About yavuzbaydar

Yavuz Baydar has been an award-winning Turkish journalist, whose professional activity spans nearly four decades. In December 2013, Baydar co-founded the independent media platform, P24, Punto24, to monitor the media sector of Turkey, as well as organizing surveys, and training workshops. Baydar wrote opinion columns, in Turkish, liberal daily Ozgur Dusunce and news site Haberdar, and in English, daily Today's Zaman, on domestic and foreign policy issues related to Turkey, and media matters, until all had to cease publications due to growing political oppression. Currently, he writes regular chronicles for Die Süddeutsche Zeitung, and opinion columns for the Arab Weekly, as well as analysis for Index on Censorship. Baydar blogs with the Huffington Post, sharing his his analysis and views on Turkish politics, the Middle East, Balkans, Europe, U.S-Turkish relations, human rights, free speech, press freedom, history, etc. His opinion articles appeared at the New York Times, the Guardian, El Pais, Svenska Dagbladet, and Al Jazeera English online. Turkey’s first news ombudsman, beginning at Milliyet daily in 1999, Baydar worked in the same role as reader representative until 2014. His work included reader complaints with content, and commentary on media ethics. Working in a tough professional climate had its costs: he was twice forced to leave his job, after his self-critical columns on journalistic flaws and fabricated news stories. Baydar worked as producer and news presenter in Swedish Radio &TV Corp. (SR) Stockholm, Sweden between 1979-1991; as correspondent for Scandinavia and Baltics for Turkish daily Cumhuriyet between 1980-1992, and the BBC World Service, in early 1990's. Returning to Turkey in 1994, he worked as reporter and ediytor for various outlets in print, as well as hosting debate porogrammes in public and private TV channels. Baydar studied informatics, cybernetics and, later, had his journalism ediucatiob in the University of Stockholm. Baydar served as president of the U.S. based International Organizaton of News Ombudsmen (ONO) in 2003. He was a Knight-Wallace Fellow at University of Michigan in 2004. Baydar was given the Special Award of the European Press Prize (EPP), for 'excellence in journalism', along with the Guardian and Der Spiegel in 2014. He won the Umbria Journalism Award in March 2014 and Caravella/Mare Nostrum Prize in 2015; both in Italy. Baydar completed an extensive research on self-censorship, corruption in media, and growing threats over journalism in Turkey as a Shorenstein Fellow at the Kennedy School of Government at Harvard.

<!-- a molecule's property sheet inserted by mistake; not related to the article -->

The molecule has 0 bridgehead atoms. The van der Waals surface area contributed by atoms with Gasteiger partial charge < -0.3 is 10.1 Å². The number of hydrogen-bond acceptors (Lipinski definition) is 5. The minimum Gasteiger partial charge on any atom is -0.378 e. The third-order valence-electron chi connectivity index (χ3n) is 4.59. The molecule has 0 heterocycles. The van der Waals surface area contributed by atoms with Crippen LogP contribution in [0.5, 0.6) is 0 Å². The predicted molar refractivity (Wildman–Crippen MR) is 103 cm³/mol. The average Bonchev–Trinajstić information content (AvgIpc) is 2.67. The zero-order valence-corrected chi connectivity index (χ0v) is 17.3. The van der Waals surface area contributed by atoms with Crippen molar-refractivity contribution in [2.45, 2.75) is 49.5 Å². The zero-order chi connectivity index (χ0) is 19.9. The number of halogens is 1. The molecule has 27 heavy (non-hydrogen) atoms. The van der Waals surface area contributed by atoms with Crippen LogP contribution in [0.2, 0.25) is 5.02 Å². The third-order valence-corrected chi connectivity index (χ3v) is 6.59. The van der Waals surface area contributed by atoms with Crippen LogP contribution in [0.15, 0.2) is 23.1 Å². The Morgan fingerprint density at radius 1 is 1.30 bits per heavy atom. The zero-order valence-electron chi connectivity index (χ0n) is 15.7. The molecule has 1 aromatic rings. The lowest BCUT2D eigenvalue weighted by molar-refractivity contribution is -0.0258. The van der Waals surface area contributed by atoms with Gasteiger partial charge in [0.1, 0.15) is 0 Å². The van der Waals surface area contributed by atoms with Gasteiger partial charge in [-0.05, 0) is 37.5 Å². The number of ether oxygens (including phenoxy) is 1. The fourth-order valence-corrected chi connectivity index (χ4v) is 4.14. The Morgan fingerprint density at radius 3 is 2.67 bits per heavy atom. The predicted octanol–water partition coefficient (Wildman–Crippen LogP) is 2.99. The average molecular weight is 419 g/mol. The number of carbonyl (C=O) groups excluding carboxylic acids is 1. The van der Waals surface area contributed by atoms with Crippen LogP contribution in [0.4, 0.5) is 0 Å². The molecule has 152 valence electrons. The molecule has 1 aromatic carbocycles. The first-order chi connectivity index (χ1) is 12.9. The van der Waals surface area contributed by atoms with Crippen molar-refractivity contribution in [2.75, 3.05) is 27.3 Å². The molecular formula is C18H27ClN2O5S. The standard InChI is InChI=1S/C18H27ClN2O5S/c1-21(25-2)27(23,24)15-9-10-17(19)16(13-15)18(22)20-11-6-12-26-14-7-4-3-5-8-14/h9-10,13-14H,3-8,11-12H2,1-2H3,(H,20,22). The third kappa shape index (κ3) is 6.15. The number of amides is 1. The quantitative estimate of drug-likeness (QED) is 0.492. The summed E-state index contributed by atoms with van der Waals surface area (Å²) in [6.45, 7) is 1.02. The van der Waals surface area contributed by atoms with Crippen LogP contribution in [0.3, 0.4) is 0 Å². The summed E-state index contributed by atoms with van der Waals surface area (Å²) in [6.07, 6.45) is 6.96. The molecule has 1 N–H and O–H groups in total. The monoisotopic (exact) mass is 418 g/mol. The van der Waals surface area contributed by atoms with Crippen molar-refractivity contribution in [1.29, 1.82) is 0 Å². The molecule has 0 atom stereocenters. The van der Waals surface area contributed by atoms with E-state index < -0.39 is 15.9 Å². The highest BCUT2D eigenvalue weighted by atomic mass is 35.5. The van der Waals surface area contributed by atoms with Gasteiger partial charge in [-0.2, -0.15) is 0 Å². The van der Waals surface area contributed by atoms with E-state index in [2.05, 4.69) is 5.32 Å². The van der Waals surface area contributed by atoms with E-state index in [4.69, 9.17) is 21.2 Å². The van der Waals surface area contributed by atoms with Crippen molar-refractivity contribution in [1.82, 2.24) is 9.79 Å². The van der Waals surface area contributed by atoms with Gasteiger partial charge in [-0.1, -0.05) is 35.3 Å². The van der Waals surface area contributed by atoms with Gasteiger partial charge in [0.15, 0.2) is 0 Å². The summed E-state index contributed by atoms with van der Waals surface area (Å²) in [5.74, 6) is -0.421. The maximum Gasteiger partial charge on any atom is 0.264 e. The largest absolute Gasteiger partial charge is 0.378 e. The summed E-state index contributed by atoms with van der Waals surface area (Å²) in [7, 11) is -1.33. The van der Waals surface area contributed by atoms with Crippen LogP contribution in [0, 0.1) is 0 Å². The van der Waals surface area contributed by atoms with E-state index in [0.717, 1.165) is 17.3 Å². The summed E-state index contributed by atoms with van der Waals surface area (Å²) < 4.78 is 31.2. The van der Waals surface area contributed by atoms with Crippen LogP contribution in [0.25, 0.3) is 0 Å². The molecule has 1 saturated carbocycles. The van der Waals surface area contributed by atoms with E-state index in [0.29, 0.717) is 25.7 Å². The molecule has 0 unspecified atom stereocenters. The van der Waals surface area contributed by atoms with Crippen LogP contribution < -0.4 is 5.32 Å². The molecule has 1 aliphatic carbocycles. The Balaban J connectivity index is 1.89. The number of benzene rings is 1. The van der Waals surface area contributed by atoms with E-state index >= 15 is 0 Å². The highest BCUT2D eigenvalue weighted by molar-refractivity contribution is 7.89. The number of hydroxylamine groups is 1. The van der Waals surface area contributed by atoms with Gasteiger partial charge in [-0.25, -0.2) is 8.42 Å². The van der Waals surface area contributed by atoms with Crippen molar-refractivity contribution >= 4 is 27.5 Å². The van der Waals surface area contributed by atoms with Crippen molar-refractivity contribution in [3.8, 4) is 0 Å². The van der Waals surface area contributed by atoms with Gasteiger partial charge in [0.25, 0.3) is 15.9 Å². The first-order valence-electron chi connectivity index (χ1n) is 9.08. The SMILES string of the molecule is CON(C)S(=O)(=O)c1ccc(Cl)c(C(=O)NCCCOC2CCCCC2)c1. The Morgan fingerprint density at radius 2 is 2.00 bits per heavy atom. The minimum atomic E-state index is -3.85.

This entry was posted in Turkey and tagged , . Bookmark the permalink.

Leave a Reply

Fill in your details below or click an icon to log in: Logo

You are commenting using your account. Log Out /  Change )

Twitter picture

You are commenting using your Twitter account. Log Out /  Change )

Facebook photo

You are commenting using your Facebook account. Log Out /  Change )

Connecting to %s